The increase in injuries across the NRL had been playing on my mind, so a few weeks ago I started to ask why this might be the case, and I kept hearing the same thing over and over, "There has been a massive increase in game demands since this new 6 Again Rule has been brought in!” But the strange part was, no one could tell me by how much. From the outside looking in, the 6 Again Rule is increasing the play periods within a game, therefore increasing the demands of the game, but by exactly how much I didn’t know. So I decided to test it out.

In my early years, I used a very basic 'stop watch in hand' method of analysing  game data. I've since evolved this highly time consuming process, into an automated, easy to use platform, Understanding Game Demands, that gives Coaches the ability to analyse and assess the demands of their sport by tracking specific ‘play and time based metrics’. (See Pic Below)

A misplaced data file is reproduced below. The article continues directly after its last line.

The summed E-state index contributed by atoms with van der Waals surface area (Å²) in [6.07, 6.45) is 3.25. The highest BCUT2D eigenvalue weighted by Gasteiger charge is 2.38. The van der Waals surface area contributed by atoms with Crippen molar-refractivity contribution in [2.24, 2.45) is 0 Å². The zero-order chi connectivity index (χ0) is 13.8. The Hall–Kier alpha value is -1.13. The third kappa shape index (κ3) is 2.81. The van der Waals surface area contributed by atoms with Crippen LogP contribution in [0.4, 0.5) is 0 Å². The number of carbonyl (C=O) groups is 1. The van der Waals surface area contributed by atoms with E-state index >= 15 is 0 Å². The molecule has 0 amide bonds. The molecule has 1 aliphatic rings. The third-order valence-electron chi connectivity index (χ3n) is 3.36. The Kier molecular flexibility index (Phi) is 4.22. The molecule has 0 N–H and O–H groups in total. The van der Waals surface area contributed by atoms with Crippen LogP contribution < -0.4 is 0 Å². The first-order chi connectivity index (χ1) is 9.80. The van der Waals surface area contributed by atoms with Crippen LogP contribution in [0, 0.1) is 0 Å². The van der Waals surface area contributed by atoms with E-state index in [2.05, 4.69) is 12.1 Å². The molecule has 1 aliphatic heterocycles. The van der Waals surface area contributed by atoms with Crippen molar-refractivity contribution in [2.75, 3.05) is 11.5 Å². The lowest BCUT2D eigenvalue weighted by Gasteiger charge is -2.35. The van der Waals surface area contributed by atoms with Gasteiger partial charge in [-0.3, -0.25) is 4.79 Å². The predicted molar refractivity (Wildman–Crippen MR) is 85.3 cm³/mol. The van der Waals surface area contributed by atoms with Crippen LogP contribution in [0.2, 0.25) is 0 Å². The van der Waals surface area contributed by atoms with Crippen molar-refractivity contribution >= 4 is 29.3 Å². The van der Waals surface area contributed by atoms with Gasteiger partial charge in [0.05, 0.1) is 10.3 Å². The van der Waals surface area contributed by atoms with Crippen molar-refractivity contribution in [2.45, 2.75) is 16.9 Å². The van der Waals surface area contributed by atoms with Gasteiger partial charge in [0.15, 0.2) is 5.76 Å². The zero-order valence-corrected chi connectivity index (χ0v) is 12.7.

Fortunately I had 2019 data on the team that I had previously worked for (data that is freely available to anyone and everyone with eyes and the ability to find NRL game replays, no IP from the team in question), and was able to compare this data to what was happening post Covid lockdown 2020. Even though I don’t work for this team anymore, it made sense to compare last years data with the same team this season, as the results will have more validity.

From my experience in team land, I already had an understanding of the game demands from a GPS point of view, and knew that there are 3 key games to look at when trying to assess and understand the importance of game speeds (m/m in particular). These 3 games are;

1.) When the team in question has ‘Lost’ by the most points. (from a GPS point of view, this game tends to have the fastest game speeds in a ‘Defensive’ Sense)